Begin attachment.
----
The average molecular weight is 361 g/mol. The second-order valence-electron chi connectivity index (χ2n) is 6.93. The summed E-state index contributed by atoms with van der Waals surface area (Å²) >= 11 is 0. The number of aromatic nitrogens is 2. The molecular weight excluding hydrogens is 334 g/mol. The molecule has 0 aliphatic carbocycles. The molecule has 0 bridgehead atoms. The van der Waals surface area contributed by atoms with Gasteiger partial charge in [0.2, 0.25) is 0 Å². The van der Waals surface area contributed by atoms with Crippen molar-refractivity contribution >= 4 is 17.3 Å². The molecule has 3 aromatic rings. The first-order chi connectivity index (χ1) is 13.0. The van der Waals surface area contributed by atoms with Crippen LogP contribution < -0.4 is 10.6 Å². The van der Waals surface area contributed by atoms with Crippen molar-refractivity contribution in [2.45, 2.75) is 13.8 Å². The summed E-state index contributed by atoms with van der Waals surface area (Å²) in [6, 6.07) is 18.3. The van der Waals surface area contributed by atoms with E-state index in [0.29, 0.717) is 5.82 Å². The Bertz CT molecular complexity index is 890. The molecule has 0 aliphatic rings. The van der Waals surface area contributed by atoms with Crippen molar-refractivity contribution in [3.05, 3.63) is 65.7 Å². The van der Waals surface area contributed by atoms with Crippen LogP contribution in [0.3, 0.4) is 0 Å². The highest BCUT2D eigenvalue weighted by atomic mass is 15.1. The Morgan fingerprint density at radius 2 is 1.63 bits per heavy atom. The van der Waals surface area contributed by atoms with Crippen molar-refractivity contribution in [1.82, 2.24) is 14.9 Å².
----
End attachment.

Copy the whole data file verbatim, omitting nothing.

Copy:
The average molecular weight is 361 g/mol. The second-order valence-electron chi connectivity index (χ2n) is 6.93. The summed E-state index contributed by atoms with van der Waals surface area (Å²) >= 11 is 0. The number of aromatic nitrogens is 2. The molecular weight excluding hydrogens is 334 g/mol. The molecule has 0 aliphatic carbocycles. The molecule has 0 bridgehead atoms. The van der Waals surface area contributed by atoms with Gasteiger partial charge in [0.2, 0.25) is 0 Å². The van der Waals surface area contributed by atoms with Crippen molar-refractivity contribution >= 4 is 17.3 Å². The molecule has 3 aromatic rings. The first-order chi connectivity index (χ1) is 13.0. The van der Waals surface area contributed by atoms with Crippen LogP contribution < -0.4 is 10.6 Å². The van der Waals surface area contributed by atoms with Crippen molar-refractivity contribution in [2.45, 2.75) is 13.8 Å². The summed E-state index contributed by atoms with van der Waals surface area (Å²) in [6, 6.07) is 18.3. The van der Waals surface area contributed by atoms with E-state index in [0.29, 0.717) is 5.82 Å². The Bertz CT molecular complexity index is 890. The molecule has 0 aliphatic rings. The van der Waals surface area contributed by atoms with Crippen molar-refractivity contribution in [3.05, 3.63) is 65.7 Å². The van der Waals surface area contributed by atoms with Crippen LogP contribution in [0.3, 0.4) is 0 Å². The highest BCUT2D eigenvalue weighted by atomic mass is 15.1. The Morgan fingerprint density at radius 2 is 1.63 bits per heavy atom. The van der Waals surface area contributed by atoms with Crippen molar-refractivity contribution in [1.82, 2.24) is 14.9 Å².